(CNN)A 26-year-old from Ivory Coast has won the 2020 Royal Academy of Engineering's Africa Prize for Engineering Innovation.
Charlette N'Guessan is the first woman to win the award, which could revolutionize cyber security and help curb identity fraud on the continent.
N'Guessan and her team won the £25,000 award (about $33,000) for BACE API, a digital verification system that uses Artificial Intelligence and facial recognition to verify the identities of Africans remotely and in real time.
BACE API works by matching the live photo of a user to the image on their documents such as passports or ID card, N'Guessan said.
For websites and online applications that have BACE API integrated in them, users will be verified via their webcam to establish their identity.
"For the person trying to submit their application, we ask them to switch on their camera to make sure the person behind the camera is real, and not a robot.
"We are able to capture the face of the person live and match their image with the one on the existing document the person submitted," she explained.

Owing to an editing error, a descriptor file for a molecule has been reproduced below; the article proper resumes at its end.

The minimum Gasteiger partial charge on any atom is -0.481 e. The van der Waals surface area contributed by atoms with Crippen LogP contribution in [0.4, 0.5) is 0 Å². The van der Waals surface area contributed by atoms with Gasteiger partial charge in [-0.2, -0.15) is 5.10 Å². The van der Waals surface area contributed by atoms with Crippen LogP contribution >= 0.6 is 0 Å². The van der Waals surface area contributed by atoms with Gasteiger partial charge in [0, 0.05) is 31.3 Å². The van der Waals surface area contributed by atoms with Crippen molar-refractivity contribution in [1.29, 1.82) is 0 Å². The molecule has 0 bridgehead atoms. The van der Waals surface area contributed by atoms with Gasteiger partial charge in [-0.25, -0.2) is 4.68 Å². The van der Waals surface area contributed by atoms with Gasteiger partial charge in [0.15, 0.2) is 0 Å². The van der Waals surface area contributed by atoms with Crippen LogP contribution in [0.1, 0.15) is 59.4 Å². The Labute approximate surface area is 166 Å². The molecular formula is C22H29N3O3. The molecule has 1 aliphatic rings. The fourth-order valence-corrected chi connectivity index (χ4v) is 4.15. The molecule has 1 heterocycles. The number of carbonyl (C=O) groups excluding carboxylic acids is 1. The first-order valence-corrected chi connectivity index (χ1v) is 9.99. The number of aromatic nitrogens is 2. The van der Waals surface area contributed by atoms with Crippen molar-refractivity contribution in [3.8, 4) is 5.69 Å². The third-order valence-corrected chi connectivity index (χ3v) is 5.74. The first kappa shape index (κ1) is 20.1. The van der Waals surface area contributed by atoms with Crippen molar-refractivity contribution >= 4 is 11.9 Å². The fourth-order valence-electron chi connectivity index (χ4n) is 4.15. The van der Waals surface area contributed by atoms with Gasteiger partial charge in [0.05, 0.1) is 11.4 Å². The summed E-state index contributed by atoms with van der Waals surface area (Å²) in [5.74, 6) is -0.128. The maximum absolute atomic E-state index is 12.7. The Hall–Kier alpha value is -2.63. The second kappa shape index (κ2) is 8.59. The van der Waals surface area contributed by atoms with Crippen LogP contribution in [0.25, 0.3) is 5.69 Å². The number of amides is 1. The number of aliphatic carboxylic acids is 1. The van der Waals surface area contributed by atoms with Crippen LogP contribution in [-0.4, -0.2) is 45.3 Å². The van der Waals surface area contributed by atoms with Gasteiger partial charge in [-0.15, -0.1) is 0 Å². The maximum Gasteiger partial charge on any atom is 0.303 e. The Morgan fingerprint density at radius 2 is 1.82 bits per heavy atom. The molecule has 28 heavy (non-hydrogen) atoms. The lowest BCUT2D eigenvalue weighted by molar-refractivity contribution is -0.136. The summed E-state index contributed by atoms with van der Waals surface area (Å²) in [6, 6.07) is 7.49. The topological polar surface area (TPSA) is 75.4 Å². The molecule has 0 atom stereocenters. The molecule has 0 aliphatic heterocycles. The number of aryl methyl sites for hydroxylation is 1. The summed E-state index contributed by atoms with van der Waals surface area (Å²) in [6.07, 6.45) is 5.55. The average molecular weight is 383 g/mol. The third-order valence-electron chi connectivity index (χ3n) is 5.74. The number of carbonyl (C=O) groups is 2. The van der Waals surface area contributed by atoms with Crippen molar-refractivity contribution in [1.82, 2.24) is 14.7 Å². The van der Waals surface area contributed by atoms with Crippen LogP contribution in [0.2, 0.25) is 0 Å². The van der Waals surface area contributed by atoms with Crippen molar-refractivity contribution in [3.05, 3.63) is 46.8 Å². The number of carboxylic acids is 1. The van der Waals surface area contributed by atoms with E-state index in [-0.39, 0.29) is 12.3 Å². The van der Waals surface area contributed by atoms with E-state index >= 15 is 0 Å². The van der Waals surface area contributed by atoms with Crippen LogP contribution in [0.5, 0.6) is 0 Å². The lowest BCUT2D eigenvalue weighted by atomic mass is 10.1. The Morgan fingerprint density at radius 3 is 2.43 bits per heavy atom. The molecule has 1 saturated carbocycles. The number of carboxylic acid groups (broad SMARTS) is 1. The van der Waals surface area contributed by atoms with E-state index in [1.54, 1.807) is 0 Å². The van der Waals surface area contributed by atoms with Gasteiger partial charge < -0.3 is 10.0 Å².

BACE API can be integrated into already existing applications and systems for identity verification and is targeted at mostly financial institutions on the continent, N'Guessan told CNN.
N'Guessan and her team won the Africa Prize for Innovation in a virtual award ceremony on September 3 where the Africa Prize judges and a live audience voted in their favor, the Royal Academy of Engineering said in a statement.
"We are very proud to have Charlette N'Guessan and her team win this award," said Rebecca Enonchong, an entrepreneur from Cameroon entrepreneur and Africa Prize judge in the statement.
"It is essential to have technologies like facial recognition based on African communities, and we are confident their innovative technology will have far reaching benefits for the continent."